In your experience, what should a) individuals b) society, and c) the government do to better support people suffering from mental illness?

  1. Share your story. First off talking to others helps you, but it also helps others who then feel less alone with their own issues. Close to half of us will have a mental health diagnosis of some sort at some time, and yet people feel they are alone and therefore embarrassed. The more clear how common these issues are the less embarrassing they will be. Also, seek help early. The earlier in any process one gets help the quicker you tend to respond and the more suffering you avoid. In addition, earlier treatment often diminishes the chance at relapse later. Know the signs of mental health issues so you can spot and inquire of those around you. Asking someone if they are hurting and helping them get help can make a huge difference and even save a life.
  2. Society can definitely alter the perception of mental illness. Society can be more inclusive and more supportive. Society can make changes to educational systems in order to spot and help children who are experiencing differences and struggling. This is very important because many, many mental health diagnoses start in childhood. Society can recognize that depression, for example, is the number one source of disability in this country and causes the loss of millions and millions of dollars in lost productivity. Meaning mental health issues take a real human and economic toll. As a society we should therefore be more proactive about research in mental health and treatment. Mental health care still remains the step child of medical care with many people unable to access this care.
  3. The government needs to prioritize mental health research and care. As of now very, very few dollars are spent on mental health research and yet an increase in suicide as a cause of death along with opioid deaths account for the reason for the first time life expectancy has dropped in this country. Medicare and Medicaid pay the least to mental health professions, compared to other types of medical care, a reflection of how little it is valued. Without further research, treatment options will remain limited.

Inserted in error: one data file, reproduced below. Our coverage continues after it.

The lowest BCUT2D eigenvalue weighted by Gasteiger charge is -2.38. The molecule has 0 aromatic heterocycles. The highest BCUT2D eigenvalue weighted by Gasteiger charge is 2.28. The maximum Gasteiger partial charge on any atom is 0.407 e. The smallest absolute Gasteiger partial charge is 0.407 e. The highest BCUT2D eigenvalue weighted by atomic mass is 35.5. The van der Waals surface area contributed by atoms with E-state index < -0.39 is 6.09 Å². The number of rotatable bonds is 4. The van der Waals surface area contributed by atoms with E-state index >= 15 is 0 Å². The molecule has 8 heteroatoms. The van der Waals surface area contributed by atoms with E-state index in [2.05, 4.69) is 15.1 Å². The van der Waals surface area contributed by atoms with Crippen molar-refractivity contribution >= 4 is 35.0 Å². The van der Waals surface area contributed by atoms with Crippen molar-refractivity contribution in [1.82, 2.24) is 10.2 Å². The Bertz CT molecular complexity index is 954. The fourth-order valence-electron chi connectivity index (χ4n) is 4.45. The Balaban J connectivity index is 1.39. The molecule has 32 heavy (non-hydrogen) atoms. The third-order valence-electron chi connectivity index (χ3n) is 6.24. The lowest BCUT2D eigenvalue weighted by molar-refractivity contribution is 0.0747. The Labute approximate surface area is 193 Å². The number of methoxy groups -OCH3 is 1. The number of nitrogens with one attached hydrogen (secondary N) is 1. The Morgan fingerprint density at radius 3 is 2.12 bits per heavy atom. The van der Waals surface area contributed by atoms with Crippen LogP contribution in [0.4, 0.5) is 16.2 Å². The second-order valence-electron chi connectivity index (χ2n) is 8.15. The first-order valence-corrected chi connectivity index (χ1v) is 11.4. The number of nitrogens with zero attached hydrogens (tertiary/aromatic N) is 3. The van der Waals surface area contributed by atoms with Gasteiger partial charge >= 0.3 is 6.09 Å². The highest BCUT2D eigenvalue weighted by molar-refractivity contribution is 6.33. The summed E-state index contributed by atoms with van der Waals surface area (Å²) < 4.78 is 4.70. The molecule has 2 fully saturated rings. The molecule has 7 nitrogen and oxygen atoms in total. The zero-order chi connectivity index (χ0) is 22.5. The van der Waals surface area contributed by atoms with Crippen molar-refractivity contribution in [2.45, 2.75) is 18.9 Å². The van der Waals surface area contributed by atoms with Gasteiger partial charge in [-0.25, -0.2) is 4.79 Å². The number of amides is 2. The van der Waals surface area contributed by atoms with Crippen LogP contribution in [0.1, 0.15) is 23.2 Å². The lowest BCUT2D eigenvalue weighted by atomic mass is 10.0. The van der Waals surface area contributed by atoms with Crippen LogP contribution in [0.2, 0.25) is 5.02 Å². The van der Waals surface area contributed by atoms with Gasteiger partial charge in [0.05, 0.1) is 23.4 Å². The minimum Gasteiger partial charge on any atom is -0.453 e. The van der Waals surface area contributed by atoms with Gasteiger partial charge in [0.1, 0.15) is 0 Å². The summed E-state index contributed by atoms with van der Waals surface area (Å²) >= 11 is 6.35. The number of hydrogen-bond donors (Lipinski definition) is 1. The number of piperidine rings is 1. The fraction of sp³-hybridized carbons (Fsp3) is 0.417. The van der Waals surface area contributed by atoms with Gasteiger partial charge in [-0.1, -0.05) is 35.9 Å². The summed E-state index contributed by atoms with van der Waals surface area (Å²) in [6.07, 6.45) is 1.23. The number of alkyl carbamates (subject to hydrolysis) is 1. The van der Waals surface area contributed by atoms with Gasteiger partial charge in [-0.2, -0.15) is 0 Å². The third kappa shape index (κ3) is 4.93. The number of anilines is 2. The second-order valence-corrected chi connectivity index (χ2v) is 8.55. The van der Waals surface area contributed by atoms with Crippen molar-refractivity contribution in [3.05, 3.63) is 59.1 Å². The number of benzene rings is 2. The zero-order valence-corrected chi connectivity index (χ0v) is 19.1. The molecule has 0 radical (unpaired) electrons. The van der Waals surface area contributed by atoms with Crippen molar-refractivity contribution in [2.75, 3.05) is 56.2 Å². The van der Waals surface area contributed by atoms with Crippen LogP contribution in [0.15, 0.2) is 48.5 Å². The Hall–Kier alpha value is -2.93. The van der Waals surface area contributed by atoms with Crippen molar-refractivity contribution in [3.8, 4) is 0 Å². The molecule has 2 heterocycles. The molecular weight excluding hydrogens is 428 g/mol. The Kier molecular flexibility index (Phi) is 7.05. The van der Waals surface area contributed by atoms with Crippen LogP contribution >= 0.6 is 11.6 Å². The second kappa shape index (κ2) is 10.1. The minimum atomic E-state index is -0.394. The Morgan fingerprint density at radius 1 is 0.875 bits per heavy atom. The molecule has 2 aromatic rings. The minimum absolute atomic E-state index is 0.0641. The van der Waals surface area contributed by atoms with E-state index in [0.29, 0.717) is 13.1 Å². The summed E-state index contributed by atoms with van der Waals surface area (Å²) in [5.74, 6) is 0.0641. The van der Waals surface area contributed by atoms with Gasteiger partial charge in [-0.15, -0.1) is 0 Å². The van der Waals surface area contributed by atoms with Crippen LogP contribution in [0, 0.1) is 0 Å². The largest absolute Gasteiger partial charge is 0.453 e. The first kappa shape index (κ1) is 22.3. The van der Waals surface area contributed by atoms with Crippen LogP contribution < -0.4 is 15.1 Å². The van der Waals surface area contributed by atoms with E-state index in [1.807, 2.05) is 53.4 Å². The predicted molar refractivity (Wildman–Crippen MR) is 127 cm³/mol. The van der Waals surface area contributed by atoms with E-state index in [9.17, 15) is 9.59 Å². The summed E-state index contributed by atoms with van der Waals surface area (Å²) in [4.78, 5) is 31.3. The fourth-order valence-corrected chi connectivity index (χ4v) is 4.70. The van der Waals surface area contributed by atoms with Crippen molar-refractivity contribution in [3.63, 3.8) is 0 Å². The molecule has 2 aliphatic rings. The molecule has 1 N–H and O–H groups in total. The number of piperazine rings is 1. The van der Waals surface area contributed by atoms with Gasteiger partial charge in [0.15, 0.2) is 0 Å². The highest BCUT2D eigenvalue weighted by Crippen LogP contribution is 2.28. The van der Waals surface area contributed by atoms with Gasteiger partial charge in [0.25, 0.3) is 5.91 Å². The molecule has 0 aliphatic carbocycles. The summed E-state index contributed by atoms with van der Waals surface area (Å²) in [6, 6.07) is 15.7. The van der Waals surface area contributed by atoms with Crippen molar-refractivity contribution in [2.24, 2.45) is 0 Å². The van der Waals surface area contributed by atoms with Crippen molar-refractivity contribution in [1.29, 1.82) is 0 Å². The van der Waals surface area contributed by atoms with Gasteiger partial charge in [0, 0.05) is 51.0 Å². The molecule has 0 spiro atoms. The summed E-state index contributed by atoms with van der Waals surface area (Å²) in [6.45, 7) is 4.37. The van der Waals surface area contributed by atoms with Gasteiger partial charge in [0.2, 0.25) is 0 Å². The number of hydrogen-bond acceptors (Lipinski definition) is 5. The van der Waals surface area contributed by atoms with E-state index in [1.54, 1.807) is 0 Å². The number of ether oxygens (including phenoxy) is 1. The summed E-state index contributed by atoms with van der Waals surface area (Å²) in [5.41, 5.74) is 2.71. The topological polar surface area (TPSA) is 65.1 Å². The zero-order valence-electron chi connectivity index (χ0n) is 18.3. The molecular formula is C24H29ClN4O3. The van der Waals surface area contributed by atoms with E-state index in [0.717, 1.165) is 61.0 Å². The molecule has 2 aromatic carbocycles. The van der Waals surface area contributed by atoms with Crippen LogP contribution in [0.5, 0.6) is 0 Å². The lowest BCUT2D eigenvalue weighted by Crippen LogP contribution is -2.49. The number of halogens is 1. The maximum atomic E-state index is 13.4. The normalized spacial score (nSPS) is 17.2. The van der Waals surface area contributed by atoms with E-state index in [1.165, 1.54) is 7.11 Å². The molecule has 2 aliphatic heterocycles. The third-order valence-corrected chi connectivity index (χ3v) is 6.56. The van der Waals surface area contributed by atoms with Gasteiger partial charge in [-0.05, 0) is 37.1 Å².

What are your 6 strategies you use to promote your own wellbeing and mental wellness? Can you please give a story or example for each?

  1. As a psychoanalyst too, I had to undergo my own personal training psychoanalysis which I found to be invaluable to my own mental health. Everyone can benefit from psychotherapy.
  2. Exercise. I do some form of aerobic exercise multiple times per week. Exercise has been shown to improve mood and decrease anxiety. I run, do the elliptical, lift weights.
  3. I have date nights with my husband. We both work hard and raised three daughters but always made time for weekly date nights, just the two of us to really talk, connect and play together. Our connection is a huge source of happiness and support for each other.
  4. I talk a lot! Expressing my feelings and sharing my thoughts, connecting with others especially my daughters and friends makes a huge difference to me. I also talk to myself a lot, reminding myself when my anxiety is rising that it may just be my anxiety rather than a true danger signal and to do something relaxing to help me center.
  5. I practice gratitude. I try to remind myself each day of three things for which I am grateful in my life, they may be big or small. The practice of regular gratitude is shown to be important in perspective and mood.
  6. I have a stash of relaxation techniques. Deep breathing, muscle relaxation, visual imagery are tools I use off and on to relax my body and my mind. This interruption of anxiety with relaxation is useful for me and helps me to feel comfortable and calmer.

Thank you for joining us!